In January 2021 the Trust moved from St Martins Place to join Council colleagues in Observatory House. The new offices provide an airy, open plan environment but as a result of social distancing regulations, all staff have not been able to enjoy the full benefit of the working facilities on offer. In the 2020 Trust health check, 68% of staff surveyed felt their working environment was suitable for the work they do. This was conducted whilst many staff were working from home and before the move to Observatory House, so we look forward to hearing what staff have to say about their new working environment in the 2021 health check.
On 1st April 2021, the adoption service (called a Voluntary Adoption Agency) will join a Regional Adoption Agency (RAA) hosted by Coram. This move comes from a government directive mandating all local authority adoption services to join a Regional Adoption Agency. The adoption team in Slough has already enjoyed many successes in previous years in terms of the number of children adopted and with excellent timeliness in doing so. Joining a regional adoption agency will widen the pool of potential adopters for Slough children and we anticipate continued future adoption successes in Slough.
The Trust’s financial position
Over the last financial year there have been a number of key elements driving the financial picture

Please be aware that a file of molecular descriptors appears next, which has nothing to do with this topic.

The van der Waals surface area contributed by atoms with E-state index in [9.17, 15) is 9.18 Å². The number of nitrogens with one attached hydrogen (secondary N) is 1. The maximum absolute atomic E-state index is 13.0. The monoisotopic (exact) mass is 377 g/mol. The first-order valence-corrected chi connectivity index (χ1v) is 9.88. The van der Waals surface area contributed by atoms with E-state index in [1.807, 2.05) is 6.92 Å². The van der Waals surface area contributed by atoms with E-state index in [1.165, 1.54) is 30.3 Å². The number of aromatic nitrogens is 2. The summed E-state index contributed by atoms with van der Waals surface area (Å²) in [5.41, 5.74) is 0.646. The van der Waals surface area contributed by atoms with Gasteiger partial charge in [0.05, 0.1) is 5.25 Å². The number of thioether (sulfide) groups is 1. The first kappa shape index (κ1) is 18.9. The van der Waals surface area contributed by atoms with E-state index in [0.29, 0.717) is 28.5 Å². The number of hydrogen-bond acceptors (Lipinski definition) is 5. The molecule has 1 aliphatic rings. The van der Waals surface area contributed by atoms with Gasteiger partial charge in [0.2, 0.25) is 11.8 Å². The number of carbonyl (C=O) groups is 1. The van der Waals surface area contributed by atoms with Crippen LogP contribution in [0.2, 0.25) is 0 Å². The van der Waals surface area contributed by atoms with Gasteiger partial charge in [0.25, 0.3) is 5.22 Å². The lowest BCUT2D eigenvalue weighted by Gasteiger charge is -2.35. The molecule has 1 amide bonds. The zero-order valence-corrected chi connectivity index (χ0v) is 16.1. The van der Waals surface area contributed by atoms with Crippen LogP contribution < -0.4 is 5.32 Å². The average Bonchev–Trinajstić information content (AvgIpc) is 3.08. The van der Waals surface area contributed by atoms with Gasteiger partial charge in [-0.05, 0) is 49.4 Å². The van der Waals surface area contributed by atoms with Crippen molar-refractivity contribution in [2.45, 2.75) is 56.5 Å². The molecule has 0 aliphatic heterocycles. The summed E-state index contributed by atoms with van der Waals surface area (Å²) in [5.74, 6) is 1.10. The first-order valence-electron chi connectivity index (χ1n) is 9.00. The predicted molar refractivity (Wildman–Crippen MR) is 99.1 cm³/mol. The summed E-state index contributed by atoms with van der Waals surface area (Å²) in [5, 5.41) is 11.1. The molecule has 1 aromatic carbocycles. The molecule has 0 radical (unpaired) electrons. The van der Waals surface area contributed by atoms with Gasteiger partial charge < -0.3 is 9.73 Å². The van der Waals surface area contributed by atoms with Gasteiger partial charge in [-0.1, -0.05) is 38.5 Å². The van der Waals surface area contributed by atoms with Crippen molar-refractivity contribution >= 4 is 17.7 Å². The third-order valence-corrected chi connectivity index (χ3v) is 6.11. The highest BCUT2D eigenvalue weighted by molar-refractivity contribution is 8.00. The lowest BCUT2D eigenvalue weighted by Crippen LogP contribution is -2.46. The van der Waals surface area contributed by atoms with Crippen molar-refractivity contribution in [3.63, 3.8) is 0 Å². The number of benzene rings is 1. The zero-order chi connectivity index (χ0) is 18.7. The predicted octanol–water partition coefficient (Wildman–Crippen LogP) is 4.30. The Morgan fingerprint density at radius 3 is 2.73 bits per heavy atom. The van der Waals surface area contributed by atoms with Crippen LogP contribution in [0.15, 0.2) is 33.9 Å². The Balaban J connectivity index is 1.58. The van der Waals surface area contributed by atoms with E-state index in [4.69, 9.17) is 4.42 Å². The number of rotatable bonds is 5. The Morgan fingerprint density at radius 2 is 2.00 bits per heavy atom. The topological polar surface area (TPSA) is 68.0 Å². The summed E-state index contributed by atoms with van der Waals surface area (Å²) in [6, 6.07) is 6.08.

- Ensuring continued and sustained improvement in services and outcomes for children and families.
- Continued focus on delivering savings, achieving 94% of the £2.5m savings target in year.
- Managing sustained high levels of demand on services.
- Challenging financial context for children’s services across the country.
- Challenge in recruiting and retaining good quality staff.
- Setting a balanced budget and work within this financial envelope to provide greater stability.
- Historical debt carried by the Trust.
Negotiations between the Council and DfE on the resolution of historic net liabilities have now been concluded, which means for the first time in the Trust’s history it is technically solvent with the net liability position wiped out.
This is addition to the fact there has been significant in year pressure on the budget which is recognised in year demand, funded by the council understanding the pressures have exceeded the financial support provided by central government. This has led to the Trust being able to report a break even position for the financial year; again a first.
The development of the in year mechanism has helped provide sufficient transparency of demands against budgeted assumptions to support the case for additional in year funding.